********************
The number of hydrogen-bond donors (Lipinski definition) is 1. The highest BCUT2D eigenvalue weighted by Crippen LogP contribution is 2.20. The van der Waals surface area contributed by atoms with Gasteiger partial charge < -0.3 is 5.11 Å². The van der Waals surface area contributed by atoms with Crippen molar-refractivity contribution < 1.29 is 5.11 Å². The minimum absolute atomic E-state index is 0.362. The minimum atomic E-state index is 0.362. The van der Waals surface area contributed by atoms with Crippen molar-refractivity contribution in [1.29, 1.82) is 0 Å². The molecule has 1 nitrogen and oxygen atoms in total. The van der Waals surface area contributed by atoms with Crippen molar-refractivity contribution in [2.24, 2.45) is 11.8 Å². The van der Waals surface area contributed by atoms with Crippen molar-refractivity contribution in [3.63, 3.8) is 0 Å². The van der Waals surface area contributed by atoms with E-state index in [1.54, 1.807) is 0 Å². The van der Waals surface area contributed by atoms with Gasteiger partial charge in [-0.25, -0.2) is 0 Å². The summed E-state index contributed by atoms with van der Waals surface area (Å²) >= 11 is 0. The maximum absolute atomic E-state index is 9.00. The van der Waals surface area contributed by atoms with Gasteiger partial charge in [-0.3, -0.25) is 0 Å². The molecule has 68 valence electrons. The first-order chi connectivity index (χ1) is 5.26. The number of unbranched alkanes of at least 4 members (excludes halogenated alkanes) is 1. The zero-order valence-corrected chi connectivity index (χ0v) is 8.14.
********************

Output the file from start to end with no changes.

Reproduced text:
The number of hydrogen-bond donors (Lipinski definition) is 1. The highest BCUT2D eigenvalue weighted by Crippen LogP contribution is 2.20. The van der Waals surface area contributed by atoms with Gasteiger partial charge < -0.3 is 5.11 Å². The van der Waals surface area contributed by atoms with Crippen molar-refractivity contribution < 1.29 is 5.11 Å². The minimum absolute atomic E-state index is 0.362. The minimum atomic E-state index is 0.362. The van der Waals surface area contributed by atoms with Crippen molar-refractivity contribution in [1.29, 1.82) is 0 Å². The molecule has 1 nitrogen and oxygen atoms in total. The van der Waals surface area contributed by atoms with Crippen molar-refractivity contribution in [2.24, 2.45) is 11.8 Å². The van der Waals surface area contributed by atoms with Crippen molar-refractivity contribution in [3.63, 3.8) is 0 Å². The van der Waals surface area contributed by atoms with E-state index in [1.54, 1.807) is 0 Å². The van der Waals surface area contributed by atoms with Gasteiger partial charge in [-0.25, -0.2) is 0 Å². The summed E-state index contributed by atoms with van der Waals surface area (Å²) >= 11 is 0. The maximum absolute atomic E-state index is 9.00. The van der Waals surface area contributed by atoms with Gasteiger partial charge in [-0.3, -0.25) is 0 Å². The molecule has 68 valence electrons. The first-order chi connectivity index (χ1) is 5.26. The number of unbranched alkanes of at least 4 members (excludes halogenated alkanes) is 1. The zero-order valence-corrected chi connectivity index (χ0v) is 8.14.